Let's face it, everyone in the NBA is an incredible athlete - there is not much success to be had by simply attempting to "out-jump" your opponent to the ball. Look at players like Jason Kidd - a very capable rebounder throughout his career yet not one of the tallest or most explosive guys - he was crafty and understood the importance of boxing out and staying with a play.

    I agree that the Raptors have lacked a successfully "defensive system" - often times a Raptor is left guarding his opponent on an island. This was often the case with Jose Calderon - the lack of team defense exposed Calderon and triggered critics to question his defensive abilities. The truth is there are tremendous athletes at the point guard position and very rarely is it or should it be the sole responsibility of one player to contain these quick guards. In this past season’s play-offs, Derek Fisher was not tasked with stopping Russell Westbrook - Fisher's teammates played help D and limited the options that the explosive young point guard had to choose from.

    In saying that, I do like the direction the Raptors are moving in. With the resigning of Amir Johnson and the drafting of Ed Davis and Solomon Alibi, the Raps have added length and toughness especially in the painted area. Most importantly though these aforementioned players WANT to play D and WANT to rebound - and, as we know, a WANT is half the battle.

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    Quote Get High Monkey wrote: View Post
    Duly noted. Interesting formula.

    In the future I will include links and metrics.

    Part of the reason I enjoy the forum and have began contributing to it is due to the involved and knowledgable reader base. For the most part people on RR know what they are talking about and are able to communicate their thoughts through written words.
    Yea, I find many of the individuals here post very intelligent arguments but there are a few people on here who become too attached to their own opinions and get a little too defensive when someone else brings up an opposing one. Besides the “right fighters” on here, it is overall a good reading experience.

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    rebounding is all good...im just happy that we got some ball players w tattoos...man we had so many puss' come through this team. now we got grit. ps. Fire Triano he's softer than eggwhites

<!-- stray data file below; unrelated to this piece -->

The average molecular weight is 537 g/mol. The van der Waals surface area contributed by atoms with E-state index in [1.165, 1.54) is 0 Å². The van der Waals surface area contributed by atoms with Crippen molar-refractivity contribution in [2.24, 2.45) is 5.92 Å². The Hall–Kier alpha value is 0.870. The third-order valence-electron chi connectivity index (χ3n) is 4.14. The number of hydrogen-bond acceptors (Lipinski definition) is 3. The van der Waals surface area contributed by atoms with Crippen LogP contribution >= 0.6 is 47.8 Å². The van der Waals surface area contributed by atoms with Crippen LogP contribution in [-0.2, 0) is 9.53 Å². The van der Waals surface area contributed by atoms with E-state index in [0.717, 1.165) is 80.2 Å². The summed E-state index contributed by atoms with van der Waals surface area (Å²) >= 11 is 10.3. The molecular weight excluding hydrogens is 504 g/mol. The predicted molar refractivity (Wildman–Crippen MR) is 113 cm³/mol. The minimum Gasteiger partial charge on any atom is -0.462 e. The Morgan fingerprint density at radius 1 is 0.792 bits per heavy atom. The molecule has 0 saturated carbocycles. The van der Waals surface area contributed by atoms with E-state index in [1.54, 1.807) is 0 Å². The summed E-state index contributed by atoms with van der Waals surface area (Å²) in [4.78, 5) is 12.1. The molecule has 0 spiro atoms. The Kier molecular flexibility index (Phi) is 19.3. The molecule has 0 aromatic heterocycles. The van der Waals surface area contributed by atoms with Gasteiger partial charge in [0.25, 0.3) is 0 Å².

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    Quote Get High Monkey wrote: View Post
    [B][U]The Western conference has had a lock on the NBA for years because teams in the West controlled the boards.
    Do you have data on this? I ran it quickly and it appears both conferences are the same (even just using top 5 in each)

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    Most people don't even look at rebounding numbers the correct way.

    Total rebounds by themselves mean nothing

    Percent of total available rebounds mean a bit more than Total rebounds

    Percent of total available rebounds on the offense and defense boards mean a bit more than just plain percent of total available rebounds

    Net second chance points vs your opponents mean even more and are the most meaningful rebounding numbers. (1)

    However I do not think any of the major hoop websites show that number for each game yet alone for the entire season.

    (1) When you grab all the available defensive rebounds your opponent gets no second chance points. When you get second chance points it means that you are getting offensive rebounds. So net second chance points vs your opponent is the key number to look for.
    ====================
    Having said that from a team prospective the teams that win the NBA title are usually among the top five in field goal percentage.

    I think effective field goal percentage and effective field goal percentage against are the two most important stats in basketball. Some might argue that True Shooting Percentage is a better measure.

    In either case it is one or the other because when all is said and done the game is about putting ball in the basket and keeping your opponent from doing the same.


    http://www.basketball-reference.com/about/glossary.html
    Last edited by Buddahfan; Tue Jul 20th, 2010 at 01:53 PM.
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    Many sees Jose Calderon a bad defensive player. I can see the point, Jose is not that gritty player with quick hands/feet and enough muscle to out power the player he guards. However, as bad as people thinks Jose is on defense, they forget that Jose was part of Spain team which won the gold medal beating US and other basketball powerhouses. For years, Raptors have no defensive system, they rely on individual performances of defensive specialists to stop the best player from the opposite team and when they can't hold their own you can see Kobe dropping 81 or LeBron 54. Obviously, Jose doesn't excel in this kind of defensive system.

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    Quote Buddahfan wrote: View Post
    Most people don't even look at rebounding numbers the correct way.
    Source?